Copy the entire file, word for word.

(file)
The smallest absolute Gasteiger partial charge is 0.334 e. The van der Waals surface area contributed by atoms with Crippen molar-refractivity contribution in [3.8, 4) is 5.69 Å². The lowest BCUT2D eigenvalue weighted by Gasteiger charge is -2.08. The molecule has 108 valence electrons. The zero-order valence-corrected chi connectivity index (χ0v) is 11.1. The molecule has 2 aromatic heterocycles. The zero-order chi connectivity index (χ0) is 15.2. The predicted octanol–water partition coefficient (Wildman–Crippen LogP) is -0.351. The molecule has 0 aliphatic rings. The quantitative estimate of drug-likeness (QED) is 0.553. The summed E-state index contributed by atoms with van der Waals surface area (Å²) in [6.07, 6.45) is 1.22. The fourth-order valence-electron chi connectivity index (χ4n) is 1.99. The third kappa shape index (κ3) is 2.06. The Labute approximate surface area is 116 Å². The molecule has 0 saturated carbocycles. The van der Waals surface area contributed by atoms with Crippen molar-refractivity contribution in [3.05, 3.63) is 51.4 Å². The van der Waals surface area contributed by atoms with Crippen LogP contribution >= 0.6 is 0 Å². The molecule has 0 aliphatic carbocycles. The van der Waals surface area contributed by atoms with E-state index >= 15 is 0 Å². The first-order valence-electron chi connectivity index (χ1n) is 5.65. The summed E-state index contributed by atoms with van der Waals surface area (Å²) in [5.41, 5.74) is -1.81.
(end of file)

The smallest absolute Gasteiger partial charge is 0.334 e. The van der Waals surface area contributed by atoms with Crippen molar-refractivity contribution in [3.8, 4) is 5.69 Å². The lowest BCUT2D eigenvalue weighted by Gasteiger charge is -2.08. The molecule has 108 valence electrons. The zero-order valence-corrected chi connectivity index (χ0v) is 11.1. The molecule has 2 aromatic heterocycles. The zero-order chi connectivity index (χ0) is 15.2. The predicted octanol–water partition coefficient (Wildman–Crippen LogP) is -0.351. The molecule has 0 aliphatic rings. The quantitative estimate of drug-likeness (QED) is 0.553. The summed E-state index contributed by atoms with van der Waals surface area (Å²) in [6.07, 6.45) is 1.22. The fourth-order valence-electron chi connectivity index (χ4n) is 1.99. The third kappa shape index (κ3) is 2.06. The Labute approximate surface area is 116 Å². The molecule has 0 saturated carbocycles. The van der Waals surface area contributed by atoms with Crippen molar-refractivity contribution in [3.05, 3.63) is 51.4 Å². The van der Waals surface area contributed by atoms with Crippen LogP contribution >= 0.6 is 0 Å². The molecule has 0 aliphatic carbocycles. The van der Waals surface area contributed by atoms with E-state index >= 15 is 0 Å². The first-order valence-electron chi connectivity index (χ1n) is 5.65. The summed E-state index contributed by atoms with van der Waals surface area (Å²) in [5.41, 5.74) is -1.81.